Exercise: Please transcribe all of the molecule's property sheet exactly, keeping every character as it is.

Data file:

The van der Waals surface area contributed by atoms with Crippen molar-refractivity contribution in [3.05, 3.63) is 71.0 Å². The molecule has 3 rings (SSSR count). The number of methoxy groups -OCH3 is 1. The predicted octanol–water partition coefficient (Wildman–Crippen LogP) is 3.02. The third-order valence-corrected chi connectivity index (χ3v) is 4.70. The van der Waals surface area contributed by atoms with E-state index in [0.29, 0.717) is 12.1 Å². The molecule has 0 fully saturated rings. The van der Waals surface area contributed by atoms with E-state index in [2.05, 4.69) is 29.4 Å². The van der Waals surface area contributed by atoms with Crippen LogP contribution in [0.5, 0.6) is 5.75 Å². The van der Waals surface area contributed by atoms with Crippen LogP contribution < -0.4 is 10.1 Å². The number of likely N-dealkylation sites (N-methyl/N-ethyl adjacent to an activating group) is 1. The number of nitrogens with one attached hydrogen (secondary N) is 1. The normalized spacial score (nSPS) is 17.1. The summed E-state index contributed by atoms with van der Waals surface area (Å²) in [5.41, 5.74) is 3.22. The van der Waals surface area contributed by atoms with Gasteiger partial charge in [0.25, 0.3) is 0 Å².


The van der Waals surface area contributed by atoms with Crippen molar-refractivity contribution in [3.05, 3.63) is 71.0 Å². The molecule has 3 rings (SSSR count). The number of methoxy groups -OCH3 is 1. The predicted octanol–water partition coefficient (Wildman–Crippen LogP) is 3.02. The third-order valence-corrected chi connectivity index (χ3v) is 4.70. The van der Waals surface area contributed by atoms with E-state index in [0.29, 0.717) is 12.1 Å². The molecule has 0 fully saturated rings. The van der Waals surface area contributed by atoms with E-state index in [2.05, 4.69) is 29.4 Å². The van der Waals surface area contributed by atoms with Crippen LogP contribution in [0.5, 0.6) is 5.75 Å². The van der Waals surface area contributed by atoms with Crippen LogP contribution < -0.4 is 10.1 Å². The number of likely N-dealkylation sites (N-methyl/N-ethyl adjacent to an activating group) is 1. The number of nitrogens with one attached hydrogen (secondary N) is 1. The normalized spacial score (nSPS) is 17.1. The summed E-state index contributed by atoms with van der Waals surface area (Å²) in [5.41, 5.74) is 3.22. The van der Waals surface area contributed by atoms with Gasteiger partial charge in [0.25, 0.3) is 0 Å².